Introduction :: Soups and dashi :: Egg dishes :: Sushi :: Fast food :: Noodle and rice :: Side dishes :: Desserts ::
Sitting in Yo Yushi! sushi bar in Fenwicks in Newcastle upon Tyne, England and watching the eye catching morsels of tempting food pass by, it was plain to see how few of the dishes were vegetarian. I don't mean to criticise Yo sushi in any way, as they are only reflecting the demographics and tastes of their consumers, but it did occur to me that it was worth delving into the world of Japanese cuisine and seeing how many vegetarian dishes and recipes there are out there.

I have been cooking Japanese food for many years now and I alway find a place for a Japanese dish on all my menus that I create for the Sky apple - where I work - and this book is the culmination of many years and more recently many months of investigation, cooking, testing, eating and ultimately writing.

What I have set out to do is to firstly create, in the same vain as my last ebook the busy vegetarian, a collection of recipes that are simple to understand and mostly easy to prepare and secondly, reflect the kind of food you will find in Japan and in Japanese style restaurants in the rest of the world.

Just like any other country Japan has it's own traditional foods but has over the years adapted, incorporated and 'Japanised' many Western and Asian dishes. So you will be familiar with some of the dishes and will have tasted others on your visits to Japanese restaurants. All of the dishes are completely vegetarian and many of them are vegan and gluten free (if you use gluten free soy sauce).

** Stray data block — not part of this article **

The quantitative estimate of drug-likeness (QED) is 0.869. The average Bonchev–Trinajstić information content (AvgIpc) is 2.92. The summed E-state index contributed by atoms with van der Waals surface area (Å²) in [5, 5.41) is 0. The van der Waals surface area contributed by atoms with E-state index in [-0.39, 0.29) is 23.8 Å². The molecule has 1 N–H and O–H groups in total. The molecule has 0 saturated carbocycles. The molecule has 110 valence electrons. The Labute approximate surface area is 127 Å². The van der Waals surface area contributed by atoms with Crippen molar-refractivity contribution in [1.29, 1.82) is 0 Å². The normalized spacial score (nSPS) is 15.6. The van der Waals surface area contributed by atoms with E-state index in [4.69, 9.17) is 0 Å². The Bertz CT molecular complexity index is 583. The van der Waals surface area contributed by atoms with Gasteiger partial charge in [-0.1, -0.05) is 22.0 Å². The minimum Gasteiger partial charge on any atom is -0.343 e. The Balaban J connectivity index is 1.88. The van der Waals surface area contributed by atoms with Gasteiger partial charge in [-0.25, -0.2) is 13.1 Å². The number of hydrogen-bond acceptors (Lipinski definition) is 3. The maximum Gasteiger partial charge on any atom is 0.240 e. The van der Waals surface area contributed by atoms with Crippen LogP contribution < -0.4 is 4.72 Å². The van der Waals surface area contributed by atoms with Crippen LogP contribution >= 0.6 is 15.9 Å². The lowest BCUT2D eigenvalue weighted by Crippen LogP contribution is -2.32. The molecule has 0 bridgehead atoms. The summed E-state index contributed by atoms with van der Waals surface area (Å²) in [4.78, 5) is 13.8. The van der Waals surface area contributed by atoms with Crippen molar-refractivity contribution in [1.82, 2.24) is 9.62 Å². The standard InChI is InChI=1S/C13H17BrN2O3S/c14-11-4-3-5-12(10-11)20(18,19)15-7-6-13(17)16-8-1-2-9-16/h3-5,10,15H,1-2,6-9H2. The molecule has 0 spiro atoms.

Having read many Japanese cook books over the years I noticed that most of them had lengthy introductions explaining all of the ingredients you will need to get going and thus making the thought of getting started daunting and too steep a learning curve. There is a lot to know and you will be presented with a lot of new information but, so you can get started quickly, I have included a small glossary that accompanies each dish to give a bit of information about the Japanese ingredients on that page. This way you can learn in smaller bites.

Quick snack
There are lots of recipes that can be prepared as a quick snack such as the okonomiyaki pancake or yakiosoba noodles. Or maybe try the omuraisu and egg nori roll if you have some leftovers.

Traditional style meal
If you want to serve a more traditional meal for friends and family or put together a Japanese bento box for a posh lunch then combine a few of the dishes. Maybe serve some soup, a simple sushi or noodles and one of the side orders.

If you really want to show off your skills or you are a professional caterer and want to put together a more complex Western style dish using Japanese recipes then there is no end to the combinations you can put together from this ebook. Have a look at the dishes to the right to see the kinds of dishes I prepare in my restaurant.

I hope this collection of recipes goes some way into deepening your understanding of how to cook Japanese food.


Andy Young

Gruyere and courgette korroke

Katsu aubergine, omuraisu and spinach and noodle salad with ponzu dressing

Cheesy miso aubergine, sweet potato tempura, spinach rolls and sesame sauce

Ramen noodles, aburage and cabbage fritters